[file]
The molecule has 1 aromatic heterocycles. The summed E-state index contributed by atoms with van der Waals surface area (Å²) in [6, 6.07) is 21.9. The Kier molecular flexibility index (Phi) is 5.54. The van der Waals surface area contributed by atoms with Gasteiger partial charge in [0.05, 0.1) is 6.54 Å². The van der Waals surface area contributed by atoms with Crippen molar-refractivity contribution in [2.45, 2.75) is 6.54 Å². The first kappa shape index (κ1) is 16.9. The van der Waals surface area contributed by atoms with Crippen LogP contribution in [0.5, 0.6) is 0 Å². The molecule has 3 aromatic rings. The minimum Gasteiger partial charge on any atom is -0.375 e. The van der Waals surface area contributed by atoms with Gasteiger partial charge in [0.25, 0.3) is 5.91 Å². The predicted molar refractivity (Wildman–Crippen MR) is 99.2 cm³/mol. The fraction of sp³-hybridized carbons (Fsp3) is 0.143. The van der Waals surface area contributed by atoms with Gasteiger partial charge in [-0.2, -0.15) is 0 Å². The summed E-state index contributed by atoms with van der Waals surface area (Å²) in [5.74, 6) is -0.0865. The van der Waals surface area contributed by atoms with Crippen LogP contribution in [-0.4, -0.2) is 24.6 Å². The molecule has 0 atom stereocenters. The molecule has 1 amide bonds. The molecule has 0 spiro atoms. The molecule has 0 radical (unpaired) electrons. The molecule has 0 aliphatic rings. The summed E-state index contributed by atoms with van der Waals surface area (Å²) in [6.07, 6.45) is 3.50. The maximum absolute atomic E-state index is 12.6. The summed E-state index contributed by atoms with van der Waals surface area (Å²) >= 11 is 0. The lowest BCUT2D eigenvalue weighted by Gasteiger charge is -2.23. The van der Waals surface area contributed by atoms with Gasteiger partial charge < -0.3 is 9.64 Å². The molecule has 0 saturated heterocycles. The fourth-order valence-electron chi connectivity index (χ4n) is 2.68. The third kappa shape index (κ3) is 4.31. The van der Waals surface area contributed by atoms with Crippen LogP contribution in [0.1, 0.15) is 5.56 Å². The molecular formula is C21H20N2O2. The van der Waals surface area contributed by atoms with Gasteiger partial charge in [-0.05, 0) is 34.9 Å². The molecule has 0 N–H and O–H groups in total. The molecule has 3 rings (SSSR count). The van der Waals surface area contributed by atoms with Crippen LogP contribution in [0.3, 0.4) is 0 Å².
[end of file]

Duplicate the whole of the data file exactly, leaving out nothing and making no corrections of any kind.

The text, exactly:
The molecule has 1 aromatic heterocycles. The summed E-state index contributed by atoms with van der Waals surface area (Å²) in [6, 6.07) is 21.9. The Kier molecular flexibility index (Phi) is 5.54. The van der Waals surface area contributed by atoms with Gasteiger partial charge in [0.05, 0.1) is 6.54 Å². The van der Waals surface area contributed by atoms with Crippen molar-refractivity contribution in [2.45, 2.75) is 6.54 Å². The first kappa shape index (κ1) is 16.9. The van der Waals surface area contributed by atoms with Crippen LogP contribution in [0.5, 0.6) is 0 Å². The molecule has 3 aromatic rings. The minimum Gasteiger partial charge on any atom is -0.375 e. The van der Waals surface area contributed by atoms with Gasteiger partial charge in [0.25, 0.3) is 5.91 Å². The predicted molar refractivity (Wildman–Crippen MR) is 99.2 cm³/mol. The fraction of sp³-hybridized carbons (Fsp3) is 0.143. The van der Waals surface area contributed by atoms with Gasteiger partial charge in [-0.2, -0.15) is 0 Å². The summed E-state index contributed by atoms with van der Waals surface area (Å²) in [5.74, 6) is -0.0865. The van der Waals surface area contributed by atoms with Crippen LogP contribution in [-0.4, -0.2) is 24.6 Å². The molecule has 0 atom stereocenters. The molecule has 1 amide bonds. The molecule has 0 spiro atoms. The molecule has 0 radical (unpaired) electrons. The molecule has 0 aliphatic rings. The summed E-state index contributed by atoms with van der Waals surface area (Å²) in [6.07, 6.45) is 3.50. The maximum absolute atomic E-state index is 12.6. The summed E-state index contributed by atoms with van der Waals surface area (Å²) >= 11 is 0. The lowest BCUT2D eigenvalue weighted by Gasteiger charge is -2.23. The van der Waals surface area contributed by atoms with Gasteiger partial charge < -0.3 is 9.64 Å². The molecule has 0 saturated heterocycles. The fourth-order valence-electron chi connectivity index (χ4n) is 2.68. The third kappa shape index (κ3) is 4.31. The van der Waals surface area contributed by atoms with Crippen LogP contribution in [0.1, 0.15) is 5.56 Å². The molecular formula is C21H20N2O2. The van der Waals surface area contributed by atoms with Gasteiger partial charge in [-0.05, 0) is 34.9 Å². The molecule has 0 N–H and O–H groups in total. The molecule has 3 rings (SSSR count). The van der Waals surface area contributed by atoms with Crippen LogP contribution in [0.3, 0.4) is 0 Å².